When Yuan died, the parliament of 1913 was reconvened to give legitimacy to a new government. However, the real power of the time passed to military leaders, forming the warlord period. The impotent government still had its use; when World War I began, several Western powers and Japan wanted China to declare war on Germany, in order to liquidate German holdings.
After the successful Northern Expedition led by the Kuomintang (KMT) and its leader Chiang Kai-shek, the KMT managed to nominally unify China and established the National Government of the Republic of China (also known as the Nationalist Government; traditional Chinese: 國民政府; simplified Chinese: 国民政府; pinyin: Guómín Zhèngfǔ) with its capital in Nanjing, whose authority was maintained till the full-scale outbreak of the Second Sino-Japanese War in 1937.
Known as the Nanjing Decade, the government ruled as a one-party state, as laid out by Sun Yat-sen's "Three Stages of Revolution" and his policy of Dang Guo (literally: party-state). The first stage was military unification, which was carried out with the Northern Expedition. The second was "political tutelage" which was a provisional government led by the KMT to educate people about their political and civil rights, and the third stage was constitutional government. The KMT considered themselves to be at the second stage in 1928. Although the Nanjing decade was far more stable and progressive as compared to the Warlord period which preceded it, it was still marred with widespread violence, official corruption and the ongoing civil war with the communists.
With the outbreak of the Second Sino-Japanese War, the invading Imperial Japanese Army managed to capture Nanjing on December 13, 1937. The Japanese then proceeded to sack the city, and massacred hundreds of thousands of Chinese civilians. With the fall of Nanjing, the government was forced to move first to Wuhan, until the city fell on October 27, 1938. It retreated further inland to Chongqing, which was the wartime capital until 1945. Although Chongqing was located in the inland western province of Sichuan, it was nevertheless heavily bombed by Japanese warplanes many times during the course of the war.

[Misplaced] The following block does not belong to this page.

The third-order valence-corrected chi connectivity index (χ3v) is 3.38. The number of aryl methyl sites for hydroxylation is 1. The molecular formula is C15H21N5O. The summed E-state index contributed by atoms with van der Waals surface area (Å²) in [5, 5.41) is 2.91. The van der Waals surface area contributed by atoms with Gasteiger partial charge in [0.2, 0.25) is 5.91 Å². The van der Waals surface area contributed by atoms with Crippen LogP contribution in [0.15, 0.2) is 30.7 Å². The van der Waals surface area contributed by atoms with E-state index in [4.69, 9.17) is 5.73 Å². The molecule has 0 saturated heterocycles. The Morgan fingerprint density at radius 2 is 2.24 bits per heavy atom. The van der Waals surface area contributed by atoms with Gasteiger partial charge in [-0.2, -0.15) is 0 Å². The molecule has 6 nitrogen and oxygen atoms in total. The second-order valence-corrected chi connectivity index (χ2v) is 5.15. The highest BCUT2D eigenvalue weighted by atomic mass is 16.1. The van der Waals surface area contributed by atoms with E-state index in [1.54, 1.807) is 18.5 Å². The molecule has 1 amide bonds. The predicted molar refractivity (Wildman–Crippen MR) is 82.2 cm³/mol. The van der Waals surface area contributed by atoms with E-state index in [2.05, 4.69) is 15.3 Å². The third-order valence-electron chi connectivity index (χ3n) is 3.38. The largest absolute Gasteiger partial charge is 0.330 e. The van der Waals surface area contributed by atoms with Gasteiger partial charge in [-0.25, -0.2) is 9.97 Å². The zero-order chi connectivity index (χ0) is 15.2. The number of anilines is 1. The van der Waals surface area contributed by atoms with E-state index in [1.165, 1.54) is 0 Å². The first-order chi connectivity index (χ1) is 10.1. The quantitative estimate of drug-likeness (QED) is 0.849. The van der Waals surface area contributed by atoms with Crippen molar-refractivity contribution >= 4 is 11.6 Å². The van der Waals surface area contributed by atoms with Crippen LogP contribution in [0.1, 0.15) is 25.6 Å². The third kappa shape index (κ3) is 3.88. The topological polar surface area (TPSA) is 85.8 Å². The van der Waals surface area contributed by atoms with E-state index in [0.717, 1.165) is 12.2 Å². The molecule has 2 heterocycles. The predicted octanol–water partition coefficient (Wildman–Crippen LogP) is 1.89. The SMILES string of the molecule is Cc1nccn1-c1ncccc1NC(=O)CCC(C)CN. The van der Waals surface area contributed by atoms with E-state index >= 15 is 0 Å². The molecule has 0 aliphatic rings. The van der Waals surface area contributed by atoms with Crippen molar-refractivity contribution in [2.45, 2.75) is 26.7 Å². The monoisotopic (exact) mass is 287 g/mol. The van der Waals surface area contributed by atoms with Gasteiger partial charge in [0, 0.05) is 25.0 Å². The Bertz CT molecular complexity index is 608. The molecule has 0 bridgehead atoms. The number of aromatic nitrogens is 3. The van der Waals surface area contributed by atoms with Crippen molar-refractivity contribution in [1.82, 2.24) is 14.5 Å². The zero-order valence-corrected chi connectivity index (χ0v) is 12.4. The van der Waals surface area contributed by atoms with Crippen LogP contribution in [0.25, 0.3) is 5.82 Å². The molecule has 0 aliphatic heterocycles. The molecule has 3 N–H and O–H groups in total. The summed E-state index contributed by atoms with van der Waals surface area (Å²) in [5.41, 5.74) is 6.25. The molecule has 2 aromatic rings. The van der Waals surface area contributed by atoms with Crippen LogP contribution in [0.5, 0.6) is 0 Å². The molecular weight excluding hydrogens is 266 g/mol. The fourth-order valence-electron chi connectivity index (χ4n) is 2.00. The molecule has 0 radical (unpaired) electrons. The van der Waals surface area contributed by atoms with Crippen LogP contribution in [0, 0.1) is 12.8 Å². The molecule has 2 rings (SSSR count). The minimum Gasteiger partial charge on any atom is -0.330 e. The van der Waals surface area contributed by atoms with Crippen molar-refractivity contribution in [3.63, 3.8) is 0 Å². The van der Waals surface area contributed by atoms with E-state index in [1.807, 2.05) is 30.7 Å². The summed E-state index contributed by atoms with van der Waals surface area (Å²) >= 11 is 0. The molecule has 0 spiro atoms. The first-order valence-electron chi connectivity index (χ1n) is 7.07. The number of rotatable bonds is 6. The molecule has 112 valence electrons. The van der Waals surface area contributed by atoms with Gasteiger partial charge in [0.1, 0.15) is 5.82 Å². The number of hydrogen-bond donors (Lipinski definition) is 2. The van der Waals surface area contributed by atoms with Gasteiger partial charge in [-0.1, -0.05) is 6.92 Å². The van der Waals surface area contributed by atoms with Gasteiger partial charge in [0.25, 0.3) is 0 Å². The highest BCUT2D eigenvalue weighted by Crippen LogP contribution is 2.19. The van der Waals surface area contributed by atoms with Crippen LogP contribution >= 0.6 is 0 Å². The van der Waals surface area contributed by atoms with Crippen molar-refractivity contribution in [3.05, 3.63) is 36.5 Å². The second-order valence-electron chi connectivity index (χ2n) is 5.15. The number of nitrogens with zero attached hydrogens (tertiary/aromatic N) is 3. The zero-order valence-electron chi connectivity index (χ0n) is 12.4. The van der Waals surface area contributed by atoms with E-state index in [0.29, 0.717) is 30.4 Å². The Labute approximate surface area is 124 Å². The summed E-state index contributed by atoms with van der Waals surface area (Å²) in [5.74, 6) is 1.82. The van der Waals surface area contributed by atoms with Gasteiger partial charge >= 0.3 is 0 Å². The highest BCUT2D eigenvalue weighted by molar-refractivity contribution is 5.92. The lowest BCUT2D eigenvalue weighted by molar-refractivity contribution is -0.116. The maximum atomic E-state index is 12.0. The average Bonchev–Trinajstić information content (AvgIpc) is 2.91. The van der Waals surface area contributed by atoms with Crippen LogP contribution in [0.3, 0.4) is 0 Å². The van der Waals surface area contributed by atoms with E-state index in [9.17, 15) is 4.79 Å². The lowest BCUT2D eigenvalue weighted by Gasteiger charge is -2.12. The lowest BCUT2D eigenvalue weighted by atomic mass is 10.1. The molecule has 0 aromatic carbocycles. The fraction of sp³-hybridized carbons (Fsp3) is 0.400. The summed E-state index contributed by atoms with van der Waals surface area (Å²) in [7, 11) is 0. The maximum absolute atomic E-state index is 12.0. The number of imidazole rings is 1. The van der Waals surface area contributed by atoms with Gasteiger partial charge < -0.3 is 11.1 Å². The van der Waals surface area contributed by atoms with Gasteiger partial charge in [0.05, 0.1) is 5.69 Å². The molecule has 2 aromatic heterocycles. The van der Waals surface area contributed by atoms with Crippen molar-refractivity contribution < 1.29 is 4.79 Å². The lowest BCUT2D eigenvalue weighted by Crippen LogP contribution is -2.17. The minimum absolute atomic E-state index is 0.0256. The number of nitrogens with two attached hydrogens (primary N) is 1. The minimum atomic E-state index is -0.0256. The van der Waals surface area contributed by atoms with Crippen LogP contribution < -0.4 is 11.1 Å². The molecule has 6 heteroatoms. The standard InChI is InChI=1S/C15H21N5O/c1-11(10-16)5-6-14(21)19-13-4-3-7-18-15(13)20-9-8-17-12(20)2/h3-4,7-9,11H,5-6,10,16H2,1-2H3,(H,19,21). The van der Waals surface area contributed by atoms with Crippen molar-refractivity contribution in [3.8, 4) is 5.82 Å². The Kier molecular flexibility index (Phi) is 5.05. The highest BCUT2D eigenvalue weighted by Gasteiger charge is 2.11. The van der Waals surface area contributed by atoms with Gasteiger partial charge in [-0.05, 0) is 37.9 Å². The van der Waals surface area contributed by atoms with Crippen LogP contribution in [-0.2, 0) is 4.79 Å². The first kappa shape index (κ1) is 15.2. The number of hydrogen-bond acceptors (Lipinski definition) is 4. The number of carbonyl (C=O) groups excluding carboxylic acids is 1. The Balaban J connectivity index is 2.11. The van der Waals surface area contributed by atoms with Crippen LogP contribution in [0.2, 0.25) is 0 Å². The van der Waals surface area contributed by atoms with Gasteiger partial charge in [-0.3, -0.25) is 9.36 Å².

With the end of the war, the National Government moved back to Nanjing. The Kuomintang then proceeded with the drafting of a new constitution for China, which were boycotted by the communists. The Constitution of the Republic of China was adopted by the National Assembly on December 25, 1946 and went into force a year later. The constitution was seen as the third and final step in Sun Yat-sen's "Three Stages of Revolution" - constitutional government. From then on, the government was known simply as the Government of the Republic of China (traditional Chinese: 中華民國政府; simplified Chinese: 中华民国政府; pinyin: Zhōnghuá Mínguó Zhèngfǔ). Chiang Kai-shek was also elected as the 1st President of the Republic of China under the constitution by the National Assembly in 1948, with Li Zongren being elected as Vice-President.